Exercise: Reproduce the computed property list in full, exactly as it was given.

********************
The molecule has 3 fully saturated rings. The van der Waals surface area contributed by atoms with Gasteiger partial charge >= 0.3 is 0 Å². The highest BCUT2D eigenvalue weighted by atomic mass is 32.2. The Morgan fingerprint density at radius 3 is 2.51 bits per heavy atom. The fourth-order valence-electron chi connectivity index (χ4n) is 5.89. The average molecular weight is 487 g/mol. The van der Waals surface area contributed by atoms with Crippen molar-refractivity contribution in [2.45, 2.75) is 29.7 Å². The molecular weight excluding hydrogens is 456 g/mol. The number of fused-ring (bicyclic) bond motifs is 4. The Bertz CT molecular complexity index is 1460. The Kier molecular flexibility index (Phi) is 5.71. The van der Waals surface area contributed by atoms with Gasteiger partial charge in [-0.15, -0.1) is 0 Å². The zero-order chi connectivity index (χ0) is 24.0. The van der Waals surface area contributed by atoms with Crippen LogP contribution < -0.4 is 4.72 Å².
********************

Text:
The molecule has 3 fully saturated rings. The van der Waals surface area contributed by atoms with Gasteiger partial charge >= 0.3 is 0 Å². The highest BCUT2D eigenvalue weighted by atomic mass is 32.2. The Morgan fingerprint density at radius 3 is 2.51 bits per heavy atom. The fourth-order valence-electron chi connectivity index (χ4n) is 5.89. The average molecular weight is 487 g/mol. The van der Waals surface area contributed by atoms with Crippen molar-refractivity contribution in [2.45, 2.75) is 29.7 Å². The molecular weight excluding hydrogens is 456 g/mol. The number of fused-ring (bicyclic) bond motifs is 4. The Bertz CT molecular complexity index is 1460. The Kier molecular flexibility index (Phi) is 5.71. The van der Waals surface area contributed by atoms with Gasteiger partial charge in [-0.15, -0.1) is 0 Å². The zero-order chi connectivity index (χ0) is 24.0. The van der Waals surface area contributed by atoms with Crippen LogP contribution < -0.4 is 4.72 Å².